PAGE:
Thursday, February 25, 2010

Getting My Start - part 3: Crossing Jordan

I left my story two weeks ago having just gotten the writers P.A. job at Crossing Jordan. Here's what happened while I was there.

The duties of a writers P.A. are similar to those of a Production P.A. -- copying scripts, getting lunches and coffee etc. The key difference, is that you're now looking after the needs of up to a dozen writers. It's more important than ever at this point to make yourself stand out as a dependable person. It's sometimes hard to remember this when you're doing things like picking up a breast milk pump, delivering it to a producer's wife at a hospital 40 miles away where she waits for news about her elderly dying mother, sit awkwardly in the waiting room with her practically grieving family while she creates a bottle, then take said bottle, on ice, back to L.A. for her infant child who is with the family nanny (this is a true story, though it didn't happen to me at Crossing Jordan). The lesson here is to do all of it with a smile and think "It's okay, I'll blog about it one day."

It sounds stupid, and maybe it is, but being able to correctly order and deliver a dozen coffees can make or break you in the minds of the writers and your other bosses. If they start thinking of you as someone they can rely on, you'll start getting more responsibilities -- ones that might interest you, or maybe even be related to writing. I remember being thrilled as a writers P.A. that I got to proof read the scripts. I was only looking for typos, but it was key in my mind that I was actually headed in the direction of "writing".

I must have done okay because the Script Coordinator at Crossing Jordan, Mike Daley, offered to train me how to do his job. It's not a super difficult job but there are a number of technical and procedural steps to follow. There aren't any books that I know of and every show does it slightly differently, so it's definitely one of those jobs that is only learned through an old master/apprentice type of relationship. The benefit of this for me was that I was taking on more responsibility and it also meant Mike had someone he could depend on should he ever need to take a day off. Eventually, Mike decided to take a job on another show and recommended me to the writers as the person who should take over. It was a no-brainer for them; I knew the job, and more importantly, I knew the show. Writers are typically introverted people, we don't like conflict or change, so whenever there's a smooth transition available, that's what we opt for.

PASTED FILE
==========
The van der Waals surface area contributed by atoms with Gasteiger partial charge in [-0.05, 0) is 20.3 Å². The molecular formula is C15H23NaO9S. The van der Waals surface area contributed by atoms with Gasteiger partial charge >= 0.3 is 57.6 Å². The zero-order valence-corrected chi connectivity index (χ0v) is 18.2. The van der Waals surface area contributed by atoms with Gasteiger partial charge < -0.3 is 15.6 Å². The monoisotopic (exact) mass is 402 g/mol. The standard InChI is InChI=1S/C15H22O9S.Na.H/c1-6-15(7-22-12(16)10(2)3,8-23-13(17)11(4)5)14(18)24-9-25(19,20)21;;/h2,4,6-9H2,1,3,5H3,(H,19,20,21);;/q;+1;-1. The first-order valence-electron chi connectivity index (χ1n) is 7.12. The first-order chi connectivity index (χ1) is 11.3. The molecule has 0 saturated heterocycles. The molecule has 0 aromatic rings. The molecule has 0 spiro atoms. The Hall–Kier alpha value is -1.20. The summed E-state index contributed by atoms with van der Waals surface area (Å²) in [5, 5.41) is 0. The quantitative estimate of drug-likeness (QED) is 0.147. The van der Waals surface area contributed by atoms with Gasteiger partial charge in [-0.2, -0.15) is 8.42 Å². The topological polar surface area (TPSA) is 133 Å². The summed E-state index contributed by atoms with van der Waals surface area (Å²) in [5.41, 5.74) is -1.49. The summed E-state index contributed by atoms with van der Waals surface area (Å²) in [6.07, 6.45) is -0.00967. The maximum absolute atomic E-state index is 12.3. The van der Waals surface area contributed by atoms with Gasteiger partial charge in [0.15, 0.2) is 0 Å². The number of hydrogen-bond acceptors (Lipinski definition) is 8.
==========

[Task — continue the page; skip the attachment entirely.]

I was now a Script Coordinator, working directly with the writers and having them depend on me. A script coordinator is responsible for handling every draft of the script before it is distributed to the cast and crew. It means making sure scene and page numbers are correct, coordinating who gets the different drafts, and a number of other things. It sounds simple, but it can quickly become complicated. Once a script is "locked" you can't change the scene or page numbers otherwise production gets confused. Once they begin prepping an episode, they'll refer to "scene 10" and everyone will know that's the one where the car explodes. If later on the writer decides to add a scene immediately before it, the car exploding scene has to remain "scene 10" so the new scene gets labeled "A10". Page numbers function in a similar but slightly different fashion. Now imagine you're moving a scene from the front to the back... and adding one... and removing another... you get the picture. Writers don't want to be bothered with this crap, that's what a script coordinator is for. Making a writer's life easier is always a good thing.